Microsoft

Compensate for the missing Network Map feature in Windows 8

Take advantage of the Details view in the Network section of Windows 8 File Explorer to map your network topology.

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I was recently reminded that Windows 8 is missing the Network Map feature that was introduced in Windows Vista and included in Windows 7. When I first discovered that the Network Map feature wasn't included in Windows 8, I developed an alternative technique that I have been happily using ever since. The other day I happened to field a question for a reader that reminded me of the missing Network Map feature and made me realize that I should write an article about the technique that I have been taking for granted all this time.

The Network Map

The Network Map feature's visual representation of the network was its most recognizable characteristic. However, there were other more substantial benefits just under the surface. Of course, what I am referring to is that when you hovered your mouse pointer over any computer or network device shown in the map, you could instantly see the MAC and IP addresses assigned to that item. Being able to easily obtain this information for all the computers on a network can come in very handy in any number of troubleshooting situations.

When I first discovered that the Network Map feature was no longer a part of the operating system, I immediately went to the Network section of File Explorer hoping that Microsoft might have added a similar hover feature to the computer or network device icons that appear there. However, I quickly discovered that was not the case. Then, I stumbled onto the fact that when you switch the View setting of the Network from its default Tiles view to the Details view, you can add more column headings to the display. And, I found that MAC Address and IP Address were among the available column headings.

I also recently discovered a neat little Windows 8 app in the Windows Store called Lanscan that will scan you network and display the IP addresses assigned to every device on your network. While it doesn't show MAC addresses, it is still a very handy tool.

In this article, I'll show you how to take advantage of the Details view in the Network section of File Explorer. I'll also introduce you to the Lanscan app and show you how it works.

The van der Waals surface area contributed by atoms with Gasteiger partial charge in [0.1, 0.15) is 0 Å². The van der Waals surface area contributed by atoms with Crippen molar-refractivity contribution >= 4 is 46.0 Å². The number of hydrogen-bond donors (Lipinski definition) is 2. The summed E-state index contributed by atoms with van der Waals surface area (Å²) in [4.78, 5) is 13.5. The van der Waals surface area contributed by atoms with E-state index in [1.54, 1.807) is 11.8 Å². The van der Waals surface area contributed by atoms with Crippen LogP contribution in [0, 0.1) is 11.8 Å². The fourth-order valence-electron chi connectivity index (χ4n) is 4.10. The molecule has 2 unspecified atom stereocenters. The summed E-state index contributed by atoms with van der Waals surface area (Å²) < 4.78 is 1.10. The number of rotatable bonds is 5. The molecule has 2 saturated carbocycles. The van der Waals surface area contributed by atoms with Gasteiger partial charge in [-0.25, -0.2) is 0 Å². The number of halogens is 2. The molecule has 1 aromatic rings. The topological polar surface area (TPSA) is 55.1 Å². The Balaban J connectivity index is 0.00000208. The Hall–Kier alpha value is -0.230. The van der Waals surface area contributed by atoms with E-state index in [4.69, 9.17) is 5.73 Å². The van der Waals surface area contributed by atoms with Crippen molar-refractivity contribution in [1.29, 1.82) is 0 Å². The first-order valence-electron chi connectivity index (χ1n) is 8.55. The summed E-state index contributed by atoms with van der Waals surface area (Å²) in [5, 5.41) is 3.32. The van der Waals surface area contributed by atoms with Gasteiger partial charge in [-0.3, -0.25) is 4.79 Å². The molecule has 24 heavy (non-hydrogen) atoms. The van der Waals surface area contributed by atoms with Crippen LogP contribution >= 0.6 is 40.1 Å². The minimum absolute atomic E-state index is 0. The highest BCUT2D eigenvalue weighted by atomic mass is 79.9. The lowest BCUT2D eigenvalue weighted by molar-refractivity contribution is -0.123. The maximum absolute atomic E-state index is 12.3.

In Windows 7

Even though the focus of this article is on Windows 8 and the Network Map feature that is not available in this operating system version, it is worth taking a look at how it functions in Windows 7 for the sake of comparison.

When you access the Network and Sharing Center in Windows 7, you see a small basic map, or diagram, of your system on the network. Adjacent to that basic map you'll find a link titled See full map, as shown in Figure A.

Figure A

Fig A 8-30.png

The Network and Sharing Center shows a basic map and provides you access to the full Network Map.

When you click See full map, you'll find a more detailed screen that shows how all the devices on your network are connected, as shown in Figure B. You can also hover your mouse pointer over any icon and find out the MAC and IP addresses assigned to that device.

Figure B

Fig B 8-30.png

The Network Map feature does a reasonable job of creating a visual representation of your network.

To create this map, the Network Map feature uses a special network protocol called Link-Layer Topology Discovery (LLTD) that essentially queries every device on the network in order to determine how the network is organized. More specifically the LLTD protocol relies on two components in order to do the job.

To begin with, each device on the network uses the LLTD Responder component which allows it to be discovered by another computer running the Network Map feature. The computer on which you run the Network Map feature uses the LLTD Mapper I/O component to seek out and discover devices on your network and to create a diagram that shows how the devices on your network are connected. Unfortunately, this isn't a perfect system and not all devices are recognized. Those that aren't recognized get clumped together down at the bottom of the screen with this caption: The following discovered device(s) cannot be placed in the map. Click here to see all other devices.

Network and Sharing Center Windows 8

Now that you know how the Network Map feature worked in Windows 7, let's take a brief look at Windows 8's Network and Sharing Center for comparison. As you can see in Figure C, Windows 8 doesn't even include a basic map of your system on the network nor is there a See full map link. There's not even an icon next to the network name.

Figure C

Fig C 8-30.png

Windows 8's Network and Sharing Center doesn't even include a basic map of your system on the network.

However, if you check out the Ethernet Properties as shown in Figure D, you'll find that the entire Link-Layer Topology Discovery protocol is present and functioning in Windows 8. Since the LLTD is functioning, we know that the network information it contains is available.

Figure D

Fig D 8-30.png

The entire Link-Layer Topology Discovery protocol is present in Windows 8.

The Network Explorer

Let's now take a look at the Network section of File Explorer. As you can see in Figure E, the default List view shows just the name of the device and the context menu is devoid of a Properties command. As such, on the surface it appears as though the Network won't be of much assistance.

Figure E

Fig E 8-30.png

In the default List view, only the device name is available.

However, if you change the View to Details and then access the Choose Details dialog box from the Current view tab, you can add more network based information to the display. As you can see in Figure F, I have selected the IP Address and MAC Address check boxes.

Figure F

Fig F 8-30.png

The Choose Details dialog box will allow you to select network specific details including the IP Address and the MAC Address.

After clicking OK, you'll see the IP Address and MAC Address for each device on your network, as shown in Figure G. Keep in mind that that you may see IPv6 addresses for some or all of your devices, but if you click the Refresh button, you will eventually see the IPv4 addresses.

Figure G

Fig G 8-30.png

Using the Details view, you can see the IP Address and MAC Address for each device on your network.